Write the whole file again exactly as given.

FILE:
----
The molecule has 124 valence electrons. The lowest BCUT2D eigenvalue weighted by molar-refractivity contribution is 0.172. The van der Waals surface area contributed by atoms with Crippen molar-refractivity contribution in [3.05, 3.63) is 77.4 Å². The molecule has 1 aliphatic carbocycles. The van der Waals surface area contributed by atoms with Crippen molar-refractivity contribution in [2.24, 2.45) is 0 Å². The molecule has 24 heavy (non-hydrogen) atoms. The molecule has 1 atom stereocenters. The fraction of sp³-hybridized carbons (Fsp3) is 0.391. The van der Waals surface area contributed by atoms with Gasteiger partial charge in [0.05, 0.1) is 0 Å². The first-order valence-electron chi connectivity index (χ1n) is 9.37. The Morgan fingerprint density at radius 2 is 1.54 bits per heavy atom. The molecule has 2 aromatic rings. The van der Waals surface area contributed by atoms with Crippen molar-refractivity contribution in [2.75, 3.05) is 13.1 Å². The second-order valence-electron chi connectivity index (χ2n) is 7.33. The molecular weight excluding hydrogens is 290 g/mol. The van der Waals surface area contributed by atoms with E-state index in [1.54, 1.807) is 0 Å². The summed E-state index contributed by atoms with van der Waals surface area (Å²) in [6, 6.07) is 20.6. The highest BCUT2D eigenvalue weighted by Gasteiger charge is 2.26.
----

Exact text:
The molecule has 124 valence electrons. The lowest BCUT2D eigenvalue weighted by molar-refractivity contribution is 0.172. The van der Waals surface area contributed by atoms with Crippen molar-refractivity contribution in [3.05, 3.63) is 77.4 Å². The molecule has 1 aliphatic carbocycles. The van der Waals surface area contributed by atoms with Crippen molar-refractivity contribution in [2.24, 2.45) is 0 Å². The molecule has 24 heavy (non-hydrogen) atoms. The molecule has 1 atom stereocenters. The fraction of sp³-hybridized carbons (Fsp3) is 0.391. The van der Waals surface area contributed by atoms with Gasteiger partial charge in [0.05, 0.1) is 0 Å². The first-order valence-electron chi connectivity index (χ1n) is 9.37. The Morgan fingerprint density at radius 2 is 1.54 bits per heavy atom. The molecule has 2 aromatic rings. The van der Waals surface area contributed by atoms with Crippen molar-refractivity contribution in [2.75, 3.05) is 13.1 Å². The second-order valence-electron chi connectivity index (χ2n) is 7.33. The molecular weight excluding hydrogens is 290 g/mol. The van der Waals surface area contributed by atoms with E-state index in [1.54, 1.807) is 0 Å². The summed E-state index contributed by atoms with van der Waals surface area (Å²) in [6, 6.07) is 20.6. The highest BCUT2D eigenvalue weighted by Gasteiger charge is 2.26.